I don't have a lot to offer in trade. A number of PawPaw seedlings, tiny Goji & Chia seedlings. Cutting could be taken from some ornamentals and a couple of herbs, and also from a beautiful black bamboo Bambusa Lako. Also, have a heap of wood from 2 felled weeping fig trees ... if anyone wants some? One of the trees has WoodEar mushrooms growing on it that spring to life when it is wet.

    Anyway, nuff said for now, off to do more reading :)
     
  2. Terra

    Terra Moderator

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    Hi Kiwi and welcome

    Its never too late to make a difference , Trees can be moved ect ect , beg borrow or preferably buy the Design manual (mollisons) do a PDC course they are available online but I would think that mixing with like minded people while learning for two weeks is a better way if you can do that . Start small and prioritise what will give you a yield for your effort .

    Bigger picture get usefull control of water flows through your property , use of large or small swales , ponds tanks ect to store / direct water , we have to have water to grow plants.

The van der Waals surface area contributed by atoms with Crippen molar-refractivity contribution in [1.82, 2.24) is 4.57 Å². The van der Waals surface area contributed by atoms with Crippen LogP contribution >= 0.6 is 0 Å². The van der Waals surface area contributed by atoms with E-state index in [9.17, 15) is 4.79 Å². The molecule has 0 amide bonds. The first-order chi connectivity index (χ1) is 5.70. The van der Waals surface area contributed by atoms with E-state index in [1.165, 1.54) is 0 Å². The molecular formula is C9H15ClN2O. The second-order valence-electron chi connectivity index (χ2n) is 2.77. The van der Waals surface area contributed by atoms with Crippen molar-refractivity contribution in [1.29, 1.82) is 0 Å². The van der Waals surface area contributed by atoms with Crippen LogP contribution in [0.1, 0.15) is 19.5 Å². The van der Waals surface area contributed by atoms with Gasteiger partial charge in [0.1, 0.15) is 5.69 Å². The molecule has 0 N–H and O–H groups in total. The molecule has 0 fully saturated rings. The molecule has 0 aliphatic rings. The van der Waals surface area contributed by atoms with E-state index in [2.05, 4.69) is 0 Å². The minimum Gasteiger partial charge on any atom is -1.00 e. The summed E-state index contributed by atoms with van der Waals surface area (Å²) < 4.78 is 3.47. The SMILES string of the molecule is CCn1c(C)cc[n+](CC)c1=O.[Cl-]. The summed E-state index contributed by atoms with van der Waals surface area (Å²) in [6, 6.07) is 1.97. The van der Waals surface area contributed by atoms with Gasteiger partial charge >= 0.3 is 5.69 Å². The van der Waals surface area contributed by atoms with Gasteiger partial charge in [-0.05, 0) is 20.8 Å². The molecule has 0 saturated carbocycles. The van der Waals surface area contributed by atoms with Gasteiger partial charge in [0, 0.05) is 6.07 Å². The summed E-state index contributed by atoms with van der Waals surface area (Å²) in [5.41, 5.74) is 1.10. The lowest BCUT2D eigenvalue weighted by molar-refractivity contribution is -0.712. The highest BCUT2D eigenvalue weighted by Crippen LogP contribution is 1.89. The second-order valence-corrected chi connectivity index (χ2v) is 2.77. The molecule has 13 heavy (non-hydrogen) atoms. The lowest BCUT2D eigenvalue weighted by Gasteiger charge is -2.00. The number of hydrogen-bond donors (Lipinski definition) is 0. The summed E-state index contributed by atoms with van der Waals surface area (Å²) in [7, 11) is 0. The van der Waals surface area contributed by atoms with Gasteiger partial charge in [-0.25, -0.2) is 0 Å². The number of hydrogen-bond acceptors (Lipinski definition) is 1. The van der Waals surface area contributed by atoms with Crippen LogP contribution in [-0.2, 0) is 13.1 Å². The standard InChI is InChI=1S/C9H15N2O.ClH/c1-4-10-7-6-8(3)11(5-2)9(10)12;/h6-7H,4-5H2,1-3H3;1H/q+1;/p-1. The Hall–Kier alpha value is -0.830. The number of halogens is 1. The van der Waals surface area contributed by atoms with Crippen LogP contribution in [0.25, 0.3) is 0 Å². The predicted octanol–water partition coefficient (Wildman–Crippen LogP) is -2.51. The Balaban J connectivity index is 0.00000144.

My food garden was a scattered mess and I moved my house fence out on the side where my citrus grow set up a chook dome food garden (My version of Linda Woodrows popular system) best thing I ever did I save a lot of time and effort I used to waste marching here and there , Also she promotes the moon planting guide , I follow a very simple version of this , split the moon cycle into 4 quarters , a fruit crop section then a leaf crop section then a root crop/ perennial section then a preparation section , my seed containers are labelled the same , now I don't follow it religiously but it keeps me organised when im really busy away from home . So if im in the fruiting week I pretty well forget about the rest I spend my time organising planting and starting new seedlings in that plant group , watering pulling a few weeds for the chooks ect , I can go out give the chooks a little grain eat a mandarin chuck some greens to the chooks grab the eggs pick something to take inside done .